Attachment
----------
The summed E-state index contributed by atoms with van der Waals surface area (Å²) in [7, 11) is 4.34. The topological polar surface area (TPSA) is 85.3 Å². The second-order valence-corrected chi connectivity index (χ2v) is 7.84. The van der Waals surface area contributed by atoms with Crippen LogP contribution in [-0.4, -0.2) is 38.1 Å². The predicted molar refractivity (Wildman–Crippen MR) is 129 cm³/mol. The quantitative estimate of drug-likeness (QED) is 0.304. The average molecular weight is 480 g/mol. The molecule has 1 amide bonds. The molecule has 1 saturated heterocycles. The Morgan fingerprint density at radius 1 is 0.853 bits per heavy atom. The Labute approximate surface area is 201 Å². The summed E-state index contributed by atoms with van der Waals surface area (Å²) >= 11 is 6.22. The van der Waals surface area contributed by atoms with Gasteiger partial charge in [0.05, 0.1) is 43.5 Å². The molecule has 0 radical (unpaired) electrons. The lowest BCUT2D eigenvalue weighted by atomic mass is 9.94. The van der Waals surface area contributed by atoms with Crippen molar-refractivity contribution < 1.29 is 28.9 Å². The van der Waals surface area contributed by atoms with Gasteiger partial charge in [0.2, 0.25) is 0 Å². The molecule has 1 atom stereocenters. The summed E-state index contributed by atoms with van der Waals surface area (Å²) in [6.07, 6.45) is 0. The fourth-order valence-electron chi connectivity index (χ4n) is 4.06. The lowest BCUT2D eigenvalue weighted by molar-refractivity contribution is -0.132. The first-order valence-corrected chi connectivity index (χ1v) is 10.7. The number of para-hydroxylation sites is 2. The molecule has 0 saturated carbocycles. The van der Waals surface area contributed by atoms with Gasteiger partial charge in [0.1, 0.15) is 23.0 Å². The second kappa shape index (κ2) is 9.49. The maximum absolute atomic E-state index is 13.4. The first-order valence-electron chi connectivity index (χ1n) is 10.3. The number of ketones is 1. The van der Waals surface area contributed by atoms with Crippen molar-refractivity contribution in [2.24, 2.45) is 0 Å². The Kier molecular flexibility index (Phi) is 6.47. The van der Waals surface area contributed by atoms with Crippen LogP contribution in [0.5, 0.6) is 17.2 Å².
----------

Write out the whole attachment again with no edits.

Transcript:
The summed E-state index contributed by atoms with van der Waals surface area (Å²) in [7, 11) is 4.34. The topological polar surface area (TPSA) is 85.3 Å². The second-order valence-corrected chi connectivity index (χ2v) is 7.84. The van der Waals surface area contributed by atoms with Crippen LogP contribution in [-0.4, -0.2) is 38.1 Å². The predicted molar refractivity (Wildman–Crippen MR) is 129 cm³/mol. The quantitative estimate of drug-likeness (QED) is 0.304. The average molecular weight is 480 g/mol. The molecule has 1 amide bonds. The molecule has 1 saturated heterocycles. The Morgan fingerprint density at radius 1 is 0.853 bits per heavy atom. The Labute approximate surface area is 201 Å². The summed E-state index contributed by atoms with van der Waals surface area (Å²) >= 11 is 6.22. The van der Waals surface area contributed by atoms with Gasteiger partial charge in [0.05, 0.1) is 43.5 Å². The molecule has 0 radical (unpaired) electrons. The lowest BCUT2D eigenvalue weighted by atomic mass is 9.94. The van der Waals surface area contributed by atoms with Crippen molar-refractivity contribution < 1.29 is 28.9 Å². The van der Waals surface area contributed by atoms with Gasteiger partial charge in [0.2, 0.25) is 0 Å². The molecule has 1 atom stereocenters. The summed E-state index contributed by atoms with van der Waals surface area (Å²) in [6.07, 6.45) is 0. The fourth-order valence-electron chi connectivity index (χ4n) is 4.06. The lowest BCUT2D eigenvalue weighted by molar-refractivity contribution is -0.132. The first-order valence-corrected chi connectivity index (χ1v) is 10.7. The number of para-hydroxylation sites is 2. The molecule has 0 saturated carbocycles. The van der Waals surface area contributed by atoms with Gasteiger partial charge in [0.1, 0.15) is 23.0 Å². The second kappa shape index (κ2) is 9.49. The maximum absolute atomic E-state index is 13.4. The first-order valence-electron chi connectivity index (χ1n) is 10.3. The number of ketones is 1. The van der Waals surface area contributed by atoms with Crippen molar-refractivity contribution in [2.24, 2.45) is 0 Å². The Kier molecular flexibility index (Phi) is 6.47. The van der Waals surface area contributed by atoms with Crippen LogP contribution in [0.5, 0.6) is 17.2 Å².